Inverse Nixon Theory

It’s been said in the past – indeed, it used to be conventional wisdom – that unlikely right-wing governments were more likely to make peace, because they enjoyed credibility and a tough reputation. More obviously, conservatives long enjoyed a reputation for “fiscal credibility”, which supposedly helped them to control inflation by giving the impression that they would either be willing to sit on the money supply, or trade-off unemployment for inflation along the Phillips curve.

Curiously, with what is commonly taken to be a swing to the Right in Germany and France, we’re seeing the opposite. One of Angela Merkel’s first acts on taking office was to announce a future rise in consumption taxes, which isn’t very much different in terms of public perception to cutting them in the meantime. Nicolas Sarkozy has since announced that he’s going to have a pause in the reduction of the national debt – read, reflate the economy somewhat. Specifically, as he’s promised to hand out a €20 billion “fiscal shock”. But nobody appears to be very worried. It’s a big contrast to five minutes ago, when modalities of the Eurosystem’s breakdown were a regular topic on AFOE..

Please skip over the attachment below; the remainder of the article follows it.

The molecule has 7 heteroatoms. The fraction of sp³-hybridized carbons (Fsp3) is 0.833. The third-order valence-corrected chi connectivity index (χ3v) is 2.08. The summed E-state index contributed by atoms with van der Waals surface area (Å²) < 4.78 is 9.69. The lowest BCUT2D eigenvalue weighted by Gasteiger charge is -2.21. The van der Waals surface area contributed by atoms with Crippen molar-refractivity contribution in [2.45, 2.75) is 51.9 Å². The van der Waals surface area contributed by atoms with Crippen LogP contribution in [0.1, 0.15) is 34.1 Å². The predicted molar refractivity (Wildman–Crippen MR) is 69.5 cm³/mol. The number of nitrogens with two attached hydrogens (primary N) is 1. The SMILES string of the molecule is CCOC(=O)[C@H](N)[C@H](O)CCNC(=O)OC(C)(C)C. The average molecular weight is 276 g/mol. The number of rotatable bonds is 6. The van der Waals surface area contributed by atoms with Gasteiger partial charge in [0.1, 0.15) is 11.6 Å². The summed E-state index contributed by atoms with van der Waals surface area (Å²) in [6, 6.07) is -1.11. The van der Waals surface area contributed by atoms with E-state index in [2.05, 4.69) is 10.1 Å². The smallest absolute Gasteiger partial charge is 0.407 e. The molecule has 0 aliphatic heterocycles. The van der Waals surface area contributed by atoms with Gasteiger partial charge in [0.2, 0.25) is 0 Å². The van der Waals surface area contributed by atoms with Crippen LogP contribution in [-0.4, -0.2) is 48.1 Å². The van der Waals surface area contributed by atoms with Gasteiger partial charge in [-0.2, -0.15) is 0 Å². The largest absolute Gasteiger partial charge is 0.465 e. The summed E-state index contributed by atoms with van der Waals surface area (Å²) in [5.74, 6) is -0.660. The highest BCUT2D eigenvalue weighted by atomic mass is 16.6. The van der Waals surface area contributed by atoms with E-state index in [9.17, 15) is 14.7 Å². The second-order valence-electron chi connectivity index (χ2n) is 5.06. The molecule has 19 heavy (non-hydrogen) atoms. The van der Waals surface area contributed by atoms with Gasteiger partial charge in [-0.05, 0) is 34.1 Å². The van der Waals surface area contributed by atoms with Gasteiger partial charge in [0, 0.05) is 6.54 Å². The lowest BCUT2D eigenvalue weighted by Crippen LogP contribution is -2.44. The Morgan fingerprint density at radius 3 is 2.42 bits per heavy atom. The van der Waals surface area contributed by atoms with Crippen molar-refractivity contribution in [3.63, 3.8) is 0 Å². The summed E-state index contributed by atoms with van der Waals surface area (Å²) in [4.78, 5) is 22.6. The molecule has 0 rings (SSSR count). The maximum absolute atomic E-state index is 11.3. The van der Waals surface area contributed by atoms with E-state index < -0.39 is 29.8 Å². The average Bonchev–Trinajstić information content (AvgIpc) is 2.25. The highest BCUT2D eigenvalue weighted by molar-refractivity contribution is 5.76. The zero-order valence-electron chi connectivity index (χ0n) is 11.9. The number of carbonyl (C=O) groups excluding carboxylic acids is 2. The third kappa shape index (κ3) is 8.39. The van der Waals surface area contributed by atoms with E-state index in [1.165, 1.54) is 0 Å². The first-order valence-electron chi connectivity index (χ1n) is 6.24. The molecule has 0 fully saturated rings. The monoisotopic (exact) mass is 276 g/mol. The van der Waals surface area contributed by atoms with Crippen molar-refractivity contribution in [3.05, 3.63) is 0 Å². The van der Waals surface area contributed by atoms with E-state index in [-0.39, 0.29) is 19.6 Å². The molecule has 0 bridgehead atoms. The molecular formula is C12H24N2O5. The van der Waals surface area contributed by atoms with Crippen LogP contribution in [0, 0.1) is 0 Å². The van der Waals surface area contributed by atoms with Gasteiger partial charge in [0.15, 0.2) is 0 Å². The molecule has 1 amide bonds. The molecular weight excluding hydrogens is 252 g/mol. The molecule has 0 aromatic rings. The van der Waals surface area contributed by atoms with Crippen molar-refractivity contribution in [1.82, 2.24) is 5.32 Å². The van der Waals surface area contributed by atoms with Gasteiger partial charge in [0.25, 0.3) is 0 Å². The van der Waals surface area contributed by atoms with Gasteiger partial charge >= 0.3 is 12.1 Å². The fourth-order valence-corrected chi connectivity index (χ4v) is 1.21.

Compare the keenness of the Schröder, Jospin, and de Villepin governments to stick to the script of the Stability Pact, come what may. (No, de Villepin wasn’t a social democrat, but Sarko certainly campaigned as if he had been.) There’s a non-trivial argument that the pact was a serious economic mistake. It would certainly be interesting if it only survived because the Left was paranoid about seeming over lefty, and especially if the continental economy’s uptick had something to do with the Right being able to let it ride.

Quick-Reaction Alert

So France gets a new president. So I’m jumping from the window, running to the AFOE control room..

Nicolas Sarkozy’s first act as President has been to go for a “retreat” in the monastic surroundings of a giant yacht belonging to media boss Vincent Bolloré, who claims to have no business with the French government. Well, well, well.

Except for this one, under which his SDV Group logistics firm gets the job to carry the French diplomatic bag. €5.6 million to you. Or this one, of indefinite value, under which his firm gets the job of transporting cash (and medals!) by air for the Ministry of Finance. That is, Sarko’s old job.

Or, finally, this one, under which SDV gets the contract to provide all the French Ministry of Defence’s air charters, for some €36 million. Hat tip to Arnaud Labrousse, and these guys.

Président ou Présidente?